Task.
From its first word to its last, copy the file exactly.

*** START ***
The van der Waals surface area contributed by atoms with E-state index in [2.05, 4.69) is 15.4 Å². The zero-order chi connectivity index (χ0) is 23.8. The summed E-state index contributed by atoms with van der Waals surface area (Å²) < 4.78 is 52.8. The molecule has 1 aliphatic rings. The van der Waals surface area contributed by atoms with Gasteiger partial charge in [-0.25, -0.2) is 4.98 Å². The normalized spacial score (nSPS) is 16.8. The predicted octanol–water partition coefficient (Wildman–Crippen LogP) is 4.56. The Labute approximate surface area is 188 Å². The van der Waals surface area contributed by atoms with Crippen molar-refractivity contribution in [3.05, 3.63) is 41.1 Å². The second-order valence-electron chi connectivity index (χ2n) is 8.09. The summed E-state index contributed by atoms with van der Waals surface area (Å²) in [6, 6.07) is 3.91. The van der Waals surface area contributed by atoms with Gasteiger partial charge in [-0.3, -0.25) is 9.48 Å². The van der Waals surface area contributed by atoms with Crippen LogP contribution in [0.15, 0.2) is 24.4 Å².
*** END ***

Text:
The van der Waals surface area contributed by atoms with E-state index in [2.05, 4.69) is 15.4 Å². The zero-order chi connectivity index (χ0) is 23.8. The summed E-state index contributed by atoms with van der Waals surface area (Å²) < 4.78 is 52.8. The molecule has 1 aliphatic rings. The van der Waals surface area contributed by atoms with Gasteiger partial charge in [-0.25, -0.2) is 4.98 Å². The normalized spacial score (nSPS) is 16.8. The predicted octanol–water partition coefficient (Wildman–Crippen LogP) is 4.56. The Labute approximate surface area is 188 Å². The van der Waals surface area contributed by atoms with Crippen molar-refractivity contribution in [3.05, 3.63) is 41.1 Å². The second-order valence-electron chi connectivity index (χ2n) is 8.09. The summed E-state index contributed by atoms with van der Waals surface area (Å²) in [6, 6.07) is 3.91. The van der Waals surface area contributed by atoms with Gasteiger partial charge in [-0.3, -0.25) is 9.48 Å². The van der Waals surface area contributed by atoms with Crippen LogP contribution in [0.15, 0.2) is 24.4 Å².